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Courses offered by American Studies are open to all students.  Students do not necessarily have to be working toward the Certificate to take courses offered by the Certificate Program.

Fall 2020

ASCP 81000: Introduction to American Studies: The Long 1920s, Tuesdays, 2:00pm-4:00pm, Room TBA, 3 credits, Professor Eric Lott

Could the 1920s, the so-called Roaring Twenties, offer any hints as to what might lie ahead as we enter our own 21st-century ‘20s?  The parallels are arresting: a post-1918-pandemic decade in which Wall Street was ascendant (until it wasn’t); motor company magnate Henry Ford transforming the shop floor and the company town like a Jeff Bezos avatar; immigration restriction (the 1924 Immigration Act), state-sponsored race war (Tulsa 1921, among others), and the massive resurgence of the “second” Ku Klux Klan; and rich cultural and political movements and formations that amplified and contested these developments.  This introduction to the concepts, methodologies, and histories of interdisciplinary American Studies practice will inquire into U.S. cultural production, social activism, and historical developments from the “Spanish Flu” to the 1932 election of Franklin Delano Roosevelt: the impact and influence of women’s suffrage; the music of Louis Armstrong, Bessie Smith, and Duke Ellington; the cinema of Charlie Chaplin and Buster Keaton; the pre-narco Prohibition gangster culture and underground alcohol economy of Al Capone and many others; the post-Russian Revolution radical analyses of Antonio Gramsci (“Americanism and Fordism”), Emma Goldman, W.E.B. Du Bois, and Louis Fraina/Lewis Corey; the black and queer interventions of the Harlem Renaissance; the so-called Lost Generation (e.g., Stein, Fitzgerald, Hemingway) as well as proletarian realisms (e.g., Anzia Yezierska, Abraham Cahan) and Greenwich Village modernisms (Edna St. Vincent Millay, e.e. cummings); radical, avant-garde, and bohemian “little magazines”; architectural, automotive, and aviation innovations; and more besides.  This course will be conducted remotely via Zoom.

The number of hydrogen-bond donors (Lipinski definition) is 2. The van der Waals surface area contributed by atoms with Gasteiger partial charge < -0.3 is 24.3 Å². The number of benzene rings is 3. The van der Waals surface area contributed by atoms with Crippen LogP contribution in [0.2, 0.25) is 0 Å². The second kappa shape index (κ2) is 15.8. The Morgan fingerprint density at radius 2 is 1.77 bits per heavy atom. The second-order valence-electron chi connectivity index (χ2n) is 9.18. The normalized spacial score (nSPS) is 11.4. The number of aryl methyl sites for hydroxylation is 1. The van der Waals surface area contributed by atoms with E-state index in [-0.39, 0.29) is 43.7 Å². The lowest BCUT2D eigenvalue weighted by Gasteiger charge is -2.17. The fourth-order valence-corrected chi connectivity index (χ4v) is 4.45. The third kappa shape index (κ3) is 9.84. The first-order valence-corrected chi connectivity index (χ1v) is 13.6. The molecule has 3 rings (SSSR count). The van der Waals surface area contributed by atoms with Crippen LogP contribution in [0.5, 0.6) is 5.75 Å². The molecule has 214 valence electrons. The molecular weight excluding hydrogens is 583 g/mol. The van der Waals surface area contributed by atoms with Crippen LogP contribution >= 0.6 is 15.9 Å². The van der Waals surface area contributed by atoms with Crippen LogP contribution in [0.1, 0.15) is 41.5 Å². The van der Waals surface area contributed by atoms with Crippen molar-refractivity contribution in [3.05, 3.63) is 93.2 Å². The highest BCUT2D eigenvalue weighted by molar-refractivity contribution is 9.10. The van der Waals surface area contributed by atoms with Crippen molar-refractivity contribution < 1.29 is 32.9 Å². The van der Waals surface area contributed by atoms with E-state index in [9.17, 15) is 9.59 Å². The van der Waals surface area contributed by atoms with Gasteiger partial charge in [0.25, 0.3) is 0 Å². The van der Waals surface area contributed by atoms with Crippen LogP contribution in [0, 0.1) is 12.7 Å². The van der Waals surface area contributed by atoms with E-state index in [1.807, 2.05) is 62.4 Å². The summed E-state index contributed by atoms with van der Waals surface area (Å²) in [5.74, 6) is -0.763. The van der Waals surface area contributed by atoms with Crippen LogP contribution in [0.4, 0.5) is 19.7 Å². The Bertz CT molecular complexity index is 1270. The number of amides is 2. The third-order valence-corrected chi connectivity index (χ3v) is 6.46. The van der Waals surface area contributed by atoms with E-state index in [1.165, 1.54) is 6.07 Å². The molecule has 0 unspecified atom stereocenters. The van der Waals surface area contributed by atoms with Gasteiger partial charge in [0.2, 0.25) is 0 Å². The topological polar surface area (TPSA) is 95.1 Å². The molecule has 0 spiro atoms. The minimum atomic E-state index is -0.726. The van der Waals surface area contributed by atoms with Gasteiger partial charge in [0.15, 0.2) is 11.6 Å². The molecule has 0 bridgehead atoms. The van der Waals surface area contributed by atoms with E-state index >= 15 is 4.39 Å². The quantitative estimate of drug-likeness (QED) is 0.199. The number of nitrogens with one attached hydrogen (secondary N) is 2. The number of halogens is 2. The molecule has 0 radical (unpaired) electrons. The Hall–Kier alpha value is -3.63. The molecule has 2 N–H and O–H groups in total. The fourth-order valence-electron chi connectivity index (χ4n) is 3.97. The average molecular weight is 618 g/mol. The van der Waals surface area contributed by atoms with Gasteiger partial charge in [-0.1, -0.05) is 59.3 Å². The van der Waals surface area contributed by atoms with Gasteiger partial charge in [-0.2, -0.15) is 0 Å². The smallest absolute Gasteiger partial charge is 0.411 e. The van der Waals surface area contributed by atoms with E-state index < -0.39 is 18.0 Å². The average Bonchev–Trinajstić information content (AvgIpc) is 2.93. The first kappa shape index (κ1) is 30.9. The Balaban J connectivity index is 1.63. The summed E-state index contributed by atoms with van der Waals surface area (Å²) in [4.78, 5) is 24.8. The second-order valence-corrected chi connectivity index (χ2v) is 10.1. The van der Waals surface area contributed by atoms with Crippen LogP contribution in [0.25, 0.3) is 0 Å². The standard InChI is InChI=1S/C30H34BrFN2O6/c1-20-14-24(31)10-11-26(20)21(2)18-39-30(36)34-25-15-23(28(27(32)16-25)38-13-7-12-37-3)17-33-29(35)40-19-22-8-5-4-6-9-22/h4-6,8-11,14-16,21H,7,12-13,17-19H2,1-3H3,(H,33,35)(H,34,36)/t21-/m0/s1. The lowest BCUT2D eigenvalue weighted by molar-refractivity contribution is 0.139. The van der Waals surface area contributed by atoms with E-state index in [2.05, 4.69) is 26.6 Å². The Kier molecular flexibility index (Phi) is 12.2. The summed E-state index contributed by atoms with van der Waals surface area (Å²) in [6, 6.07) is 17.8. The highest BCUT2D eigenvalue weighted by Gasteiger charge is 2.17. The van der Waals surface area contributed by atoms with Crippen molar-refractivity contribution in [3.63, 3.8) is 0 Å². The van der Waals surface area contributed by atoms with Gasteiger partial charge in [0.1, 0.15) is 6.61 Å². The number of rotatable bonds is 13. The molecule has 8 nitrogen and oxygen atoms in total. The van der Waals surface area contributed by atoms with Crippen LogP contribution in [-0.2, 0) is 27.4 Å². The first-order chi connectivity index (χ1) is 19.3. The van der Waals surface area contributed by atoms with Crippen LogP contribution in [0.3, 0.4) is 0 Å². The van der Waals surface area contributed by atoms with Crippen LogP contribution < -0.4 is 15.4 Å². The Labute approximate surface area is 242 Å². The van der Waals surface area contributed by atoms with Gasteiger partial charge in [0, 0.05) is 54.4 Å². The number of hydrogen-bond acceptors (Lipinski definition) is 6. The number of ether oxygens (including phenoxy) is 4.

Spring 2020

ASCP 81000: Intro to American Studies: Race and Performance, GC: Thursdays, 2:00-4:00pm, Professor Eric Lott  
This course will introduce you to the field of American Studies by looking at the social and cultural construction of race in—and as—performance.  The course seeks to accomplish a number of things at once: to examine the concepts, histories, and methodologies of American Studies; to think about textual “archives” and cultural “repertoires” as fresh ways to capture American Studies’ interdisciplinary imperative; and to construct a thematic focus or lens through which to study cultures of the United States and of the Americas hemispherically conceived.
American Studies as a scholarly approach was inaugurated during the Cold War, and its investment in the culture and society of a powerful U.S. nation-state grounded its inquiries.  After the Cold War’s demise, in a newly “globalized” world, we are in a better position to devise an American Studies that views critically the boundaries of and reflexive allegiances to the nation-state, that 18th-century technology of compulsory homogeneity.  While we will study a range of materials that consciously take up or express some idea of race and how it is “performed,” we will do so with reference to their hemispheric, Atlantic, or indeed global resonances and influences.  The identities, subjectivities, impostures, fealties, revulsions, desires, pleasures, and failures arising from these performances will provide most of the material for our discussions.